FIFA 11 (X360) Review
Year after year we see more digitised attempts to make the beautiful game even more so and at the heart of that is the battle between two disciplines; Pro Evolution Soccer and FIFA. Pro Evolution Soccer had been the front-runner for years in the eyes of the neutral but recent efforts had seen even die-hard fans come round to the FIFA way of thinking. FIFA 10 was critically acclaimed, an instant pick-up-and-play sports gaming classic that finally put some distance between it and its rivals.
Not one to rest on their laurels Electronic Arts swore they could do better, quickly going to work on ironing out the minor quirks that always slip through the cracks in any release and promising a much better experience next time around. The collective appetite was whetted and the stage was set for the best fusion of gaming and football to date. Would it be on a collision course with success, like Spanish destiny, or would the final product have more in common with the England campaign? Surely anything that bad would be unthinkable???
The promised overhaul of the engine from FIFA 10 and the World Cup tie in has actually been delivered upon. The difference can be summed up in a single word - precision. No longer can a flurry of short passes be delivered, even with the best teams in the game, without concern for exactly where they will end up. Space is a limited commodity and knowing when to deliver, or even attempt, that through ball will now be key to how many chances players can carve out for themselves. It brings with it both good and bad... Expect frustration when that world class midfielder inexplicably misplaces a simple short ball and true elation when a flowing move is rounded off by a bullet finish.
Still, even if this is a more accurate representation of the sport, it comes at a price. While the AI of team-mates seemed at times quite lively in the previous two incarnations, this element has been shockingly overlooked in this version. No longer will players make runs (having the ability to make one player make a run through the push of a button isn't quite the same thing as having nine aware outfield players moving around) and attempt to occupy that space that is so precious and if the ball reaches the player furthest up the pitch he is utterly alone. Only on the rarest of occasions will the players behind him look to get into a goal scoring position of their own, meaning if he can't beat the defenders deployed to stop him alone the chance will almost certainly go begging. It's right out of the Craig Levin school of management really.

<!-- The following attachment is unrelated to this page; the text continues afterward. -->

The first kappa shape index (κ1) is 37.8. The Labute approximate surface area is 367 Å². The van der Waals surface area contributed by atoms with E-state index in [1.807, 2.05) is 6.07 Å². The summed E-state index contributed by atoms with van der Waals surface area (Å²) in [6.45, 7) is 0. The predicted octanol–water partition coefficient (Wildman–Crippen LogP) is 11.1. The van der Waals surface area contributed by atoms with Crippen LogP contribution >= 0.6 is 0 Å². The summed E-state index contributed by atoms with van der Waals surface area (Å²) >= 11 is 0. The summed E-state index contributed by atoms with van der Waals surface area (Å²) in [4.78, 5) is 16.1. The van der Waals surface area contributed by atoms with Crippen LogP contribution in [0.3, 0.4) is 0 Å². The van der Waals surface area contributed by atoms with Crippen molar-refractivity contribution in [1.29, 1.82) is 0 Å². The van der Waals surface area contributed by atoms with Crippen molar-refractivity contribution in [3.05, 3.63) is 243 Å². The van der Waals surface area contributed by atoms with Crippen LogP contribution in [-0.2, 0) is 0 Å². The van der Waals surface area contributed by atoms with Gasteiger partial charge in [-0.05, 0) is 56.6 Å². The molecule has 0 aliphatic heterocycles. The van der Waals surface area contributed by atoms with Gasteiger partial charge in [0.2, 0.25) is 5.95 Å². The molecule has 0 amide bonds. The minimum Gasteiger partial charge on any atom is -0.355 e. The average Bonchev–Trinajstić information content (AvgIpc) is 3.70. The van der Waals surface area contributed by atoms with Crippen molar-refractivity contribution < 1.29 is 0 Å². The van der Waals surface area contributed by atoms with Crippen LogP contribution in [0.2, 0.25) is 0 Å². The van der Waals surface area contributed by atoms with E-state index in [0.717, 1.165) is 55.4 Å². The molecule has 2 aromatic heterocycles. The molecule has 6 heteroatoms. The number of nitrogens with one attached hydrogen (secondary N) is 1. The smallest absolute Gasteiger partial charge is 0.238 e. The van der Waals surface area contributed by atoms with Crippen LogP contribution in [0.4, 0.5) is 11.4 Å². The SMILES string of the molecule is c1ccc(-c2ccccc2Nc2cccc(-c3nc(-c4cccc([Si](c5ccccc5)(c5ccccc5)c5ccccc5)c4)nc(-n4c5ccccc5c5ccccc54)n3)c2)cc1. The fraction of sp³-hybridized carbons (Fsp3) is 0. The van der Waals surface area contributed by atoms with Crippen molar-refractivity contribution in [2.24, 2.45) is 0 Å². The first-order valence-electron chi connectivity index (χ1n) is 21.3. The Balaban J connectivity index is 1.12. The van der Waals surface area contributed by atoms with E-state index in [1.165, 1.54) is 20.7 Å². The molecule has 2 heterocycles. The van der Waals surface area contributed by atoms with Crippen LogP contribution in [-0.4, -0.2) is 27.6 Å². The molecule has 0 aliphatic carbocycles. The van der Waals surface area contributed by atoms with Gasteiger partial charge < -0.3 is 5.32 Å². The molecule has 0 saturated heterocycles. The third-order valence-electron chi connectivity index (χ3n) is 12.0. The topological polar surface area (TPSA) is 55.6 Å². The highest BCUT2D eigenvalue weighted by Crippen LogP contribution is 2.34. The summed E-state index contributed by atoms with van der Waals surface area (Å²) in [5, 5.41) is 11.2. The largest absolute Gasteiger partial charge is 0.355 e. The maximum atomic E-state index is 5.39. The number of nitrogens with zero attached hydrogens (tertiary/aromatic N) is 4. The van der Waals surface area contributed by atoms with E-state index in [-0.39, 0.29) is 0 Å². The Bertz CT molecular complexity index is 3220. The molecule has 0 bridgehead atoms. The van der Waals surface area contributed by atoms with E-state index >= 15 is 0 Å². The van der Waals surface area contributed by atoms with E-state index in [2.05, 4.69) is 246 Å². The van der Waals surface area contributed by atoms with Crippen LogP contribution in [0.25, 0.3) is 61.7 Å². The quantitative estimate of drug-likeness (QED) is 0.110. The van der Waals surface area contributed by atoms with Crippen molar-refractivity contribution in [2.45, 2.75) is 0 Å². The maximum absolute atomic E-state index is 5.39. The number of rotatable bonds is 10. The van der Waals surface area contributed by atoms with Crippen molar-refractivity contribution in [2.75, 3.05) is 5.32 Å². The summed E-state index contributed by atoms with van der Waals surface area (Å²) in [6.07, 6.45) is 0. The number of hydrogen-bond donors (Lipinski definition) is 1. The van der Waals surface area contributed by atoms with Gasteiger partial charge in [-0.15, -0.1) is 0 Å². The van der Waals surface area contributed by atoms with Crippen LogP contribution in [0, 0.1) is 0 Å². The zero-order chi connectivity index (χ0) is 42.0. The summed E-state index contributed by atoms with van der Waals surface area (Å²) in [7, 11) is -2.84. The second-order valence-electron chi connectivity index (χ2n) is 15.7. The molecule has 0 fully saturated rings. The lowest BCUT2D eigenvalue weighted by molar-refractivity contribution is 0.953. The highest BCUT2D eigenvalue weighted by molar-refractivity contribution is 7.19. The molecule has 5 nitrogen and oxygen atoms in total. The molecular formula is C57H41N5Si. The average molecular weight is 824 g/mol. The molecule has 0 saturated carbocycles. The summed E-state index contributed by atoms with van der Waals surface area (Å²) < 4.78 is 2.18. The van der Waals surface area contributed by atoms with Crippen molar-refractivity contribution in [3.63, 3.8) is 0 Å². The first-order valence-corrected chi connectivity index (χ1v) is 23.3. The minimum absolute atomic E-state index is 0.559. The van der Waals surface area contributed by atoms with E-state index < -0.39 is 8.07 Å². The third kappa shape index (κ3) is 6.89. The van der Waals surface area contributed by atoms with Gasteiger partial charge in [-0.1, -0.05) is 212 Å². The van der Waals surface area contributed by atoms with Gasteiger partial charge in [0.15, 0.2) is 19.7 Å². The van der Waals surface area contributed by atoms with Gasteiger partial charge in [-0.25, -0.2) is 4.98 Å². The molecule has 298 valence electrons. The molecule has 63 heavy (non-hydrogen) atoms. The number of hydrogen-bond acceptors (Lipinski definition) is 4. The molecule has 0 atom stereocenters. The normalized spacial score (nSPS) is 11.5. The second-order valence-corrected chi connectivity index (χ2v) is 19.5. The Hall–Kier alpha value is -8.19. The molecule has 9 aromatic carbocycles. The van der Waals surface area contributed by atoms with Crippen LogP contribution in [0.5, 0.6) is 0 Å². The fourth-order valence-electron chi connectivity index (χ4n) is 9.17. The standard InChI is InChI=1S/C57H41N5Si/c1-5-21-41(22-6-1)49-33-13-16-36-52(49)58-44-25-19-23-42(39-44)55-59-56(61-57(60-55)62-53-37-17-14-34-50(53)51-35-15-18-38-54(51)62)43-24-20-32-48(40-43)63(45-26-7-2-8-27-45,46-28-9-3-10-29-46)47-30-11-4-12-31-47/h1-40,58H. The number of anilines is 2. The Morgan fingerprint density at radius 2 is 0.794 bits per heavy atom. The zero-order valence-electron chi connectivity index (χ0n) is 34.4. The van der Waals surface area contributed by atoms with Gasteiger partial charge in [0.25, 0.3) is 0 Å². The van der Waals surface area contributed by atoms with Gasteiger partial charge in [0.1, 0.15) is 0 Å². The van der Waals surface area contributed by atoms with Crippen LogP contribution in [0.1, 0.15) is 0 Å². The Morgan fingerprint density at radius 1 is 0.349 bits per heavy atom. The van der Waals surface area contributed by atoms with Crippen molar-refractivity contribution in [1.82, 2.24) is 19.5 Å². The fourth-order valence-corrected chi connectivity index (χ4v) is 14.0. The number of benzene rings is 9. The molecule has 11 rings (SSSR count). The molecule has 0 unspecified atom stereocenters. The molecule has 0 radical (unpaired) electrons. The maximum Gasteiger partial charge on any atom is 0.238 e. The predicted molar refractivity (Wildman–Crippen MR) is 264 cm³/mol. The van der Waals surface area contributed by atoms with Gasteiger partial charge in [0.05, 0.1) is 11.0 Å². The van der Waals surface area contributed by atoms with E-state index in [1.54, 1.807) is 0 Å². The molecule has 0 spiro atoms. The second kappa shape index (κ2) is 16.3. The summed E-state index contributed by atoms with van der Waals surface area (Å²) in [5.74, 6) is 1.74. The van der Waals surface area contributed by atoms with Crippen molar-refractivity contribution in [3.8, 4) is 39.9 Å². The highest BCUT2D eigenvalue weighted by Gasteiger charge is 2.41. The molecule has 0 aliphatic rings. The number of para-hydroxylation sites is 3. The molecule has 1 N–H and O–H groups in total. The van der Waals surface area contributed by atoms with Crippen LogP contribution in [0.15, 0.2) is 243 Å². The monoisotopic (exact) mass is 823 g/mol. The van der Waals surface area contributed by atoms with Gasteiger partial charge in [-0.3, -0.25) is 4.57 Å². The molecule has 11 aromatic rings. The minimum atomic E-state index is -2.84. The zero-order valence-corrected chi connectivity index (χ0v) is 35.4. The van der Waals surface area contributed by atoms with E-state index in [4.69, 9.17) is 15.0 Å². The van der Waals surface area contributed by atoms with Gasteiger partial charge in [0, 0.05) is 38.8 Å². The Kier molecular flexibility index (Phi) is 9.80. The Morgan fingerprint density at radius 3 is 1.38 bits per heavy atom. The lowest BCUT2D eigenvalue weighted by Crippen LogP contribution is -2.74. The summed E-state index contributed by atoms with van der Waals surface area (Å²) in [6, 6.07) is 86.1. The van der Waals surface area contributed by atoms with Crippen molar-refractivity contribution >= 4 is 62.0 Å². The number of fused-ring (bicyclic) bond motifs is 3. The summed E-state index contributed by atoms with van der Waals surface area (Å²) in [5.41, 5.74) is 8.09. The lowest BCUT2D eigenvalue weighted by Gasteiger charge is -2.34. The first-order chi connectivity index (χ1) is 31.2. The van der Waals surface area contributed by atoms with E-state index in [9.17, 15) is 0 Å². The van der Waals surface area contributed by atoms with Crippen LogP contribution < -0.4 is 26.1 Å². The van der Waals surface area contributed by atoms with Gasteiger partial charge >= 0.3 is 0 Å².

It is a shocking oversight and one that will frustrate many a player. Tweaking the at times comical goalkeeper AI is all fine and well but combine that improvement with non-controlled players simply refusing to make runs and often games can fizzle out into goalless affairs, which in their own right are a terrifying prospect. Why? Because the penalty system is so needlessly awful it conspires to promote the idea that the average professional footballer couldn't take a penalty if their lives depended on it. Even in the awful mechanics of penalty taking there is little difference between the likes of Cristiano Ronaldo and some clogger from Darlington, both being similarly equipped to beat the keeper.
So that's what's making the beautiful game ugly this time around but there are also plenty of good things in there too which makes the oversights all the more upsetting. The balancing of the players stats, for example, makes the game more realistic with quality really telling. Pace used to be such a decisive factor that even an average player with go-go-gadget legs could make a fool of a seasoned defender and operate on the premise that they'll get enough chances to put one away. Here, even the quicker players can be defended against with smart play and a player's balance and strength is as big a factor when it comes to carving out chances. It feels a lot more realistic in that sense.
By contrast, the refereeing causes some quibbles in the fact that it simply isn't realistic at all. Of course, in the ideal world we'd like to see something similar to rugby being employed with a flowing use of the advantage rule. In a genuine game of football this rarely happens and whether or not it should be happening isn't up for a game that is essentially a simulation to decide. Sometimes a foul can occur over ten minutes ago and the referee will still go back and book the player, leaving players scratching their heads as they try to remember what exactly it was for. At other times it gets the "advantage" completely wrong and an immediate free kick would have been a much better option.
The game modes have been refined, goalkeepers now being included in the "Be A Pro" mode which still remains strangely compelling. Not so much as a keeper mind and the controls take some getting used to as well as the stony-faced discipline required to not do anything vaguely erratic for the full ninety minutes. Career mode is still strangely disappointing, no extra detail being added to the game and the transfer system remaining as unrealistic as ever. Still, for those who crave pure fantasy football, then this is the place to be.